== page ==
"(1) Most important, I recommend patience—which I have to remind myself of all the time. So often, I get excited about a poem in progress and start to spin my wheels, which I do for a week or two until it's time to set the poem aside. Then, sometimes months later, I find a new angle or approach and the poem begins to move again.
"Incidentally, the same is true for reading. How often did I read a brilliant writer and think I disliked his/her work when I just wasn't ready for it?
"(2) I like to look at historical photographs of places I know intimately—cities and towns I've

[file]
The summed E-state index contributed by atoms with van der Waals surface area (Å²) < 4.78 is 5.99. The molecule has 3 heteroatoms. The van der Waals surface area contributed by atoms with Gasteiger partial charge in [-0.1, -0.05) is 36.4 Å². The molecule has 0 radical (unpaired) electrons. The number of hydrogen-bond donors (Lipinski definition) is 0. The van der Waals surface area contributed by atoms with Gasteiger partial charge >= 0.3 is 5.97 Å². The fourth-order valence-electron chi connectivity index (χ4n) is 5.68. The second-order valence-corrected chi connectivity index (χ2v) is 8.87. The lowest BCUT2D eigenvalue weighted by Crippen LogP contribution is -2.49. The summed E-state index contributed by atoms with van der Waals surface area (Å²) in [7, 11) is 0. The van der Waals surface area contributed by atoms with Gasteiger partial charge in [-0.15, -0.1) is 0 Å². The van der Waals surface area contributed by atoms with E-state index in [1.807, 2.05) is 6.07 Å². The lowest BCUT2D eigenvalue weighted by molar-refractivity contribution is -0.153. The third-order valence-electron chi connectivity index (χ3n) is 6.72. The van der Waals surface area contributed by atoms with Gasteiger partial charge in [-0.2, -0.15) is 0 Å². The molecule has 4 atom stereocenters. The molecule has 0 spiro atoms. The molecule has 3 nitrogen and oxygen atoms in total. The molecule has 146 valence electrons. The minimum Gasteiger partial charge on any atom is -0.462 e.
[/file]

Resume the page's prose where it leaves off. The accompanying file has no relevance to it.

lived in, etcetera. I think it's good for writing to imagine the present moment as just the pinhole in a camera—all that past beyond it, like the boundless world flooding in and through the tiny lens of one's moment.
"Not a bad way to think about one's own writing in the context of literature, either."
—Wayne Miller, author of The Book of Props (Milkweed Editions, 2009)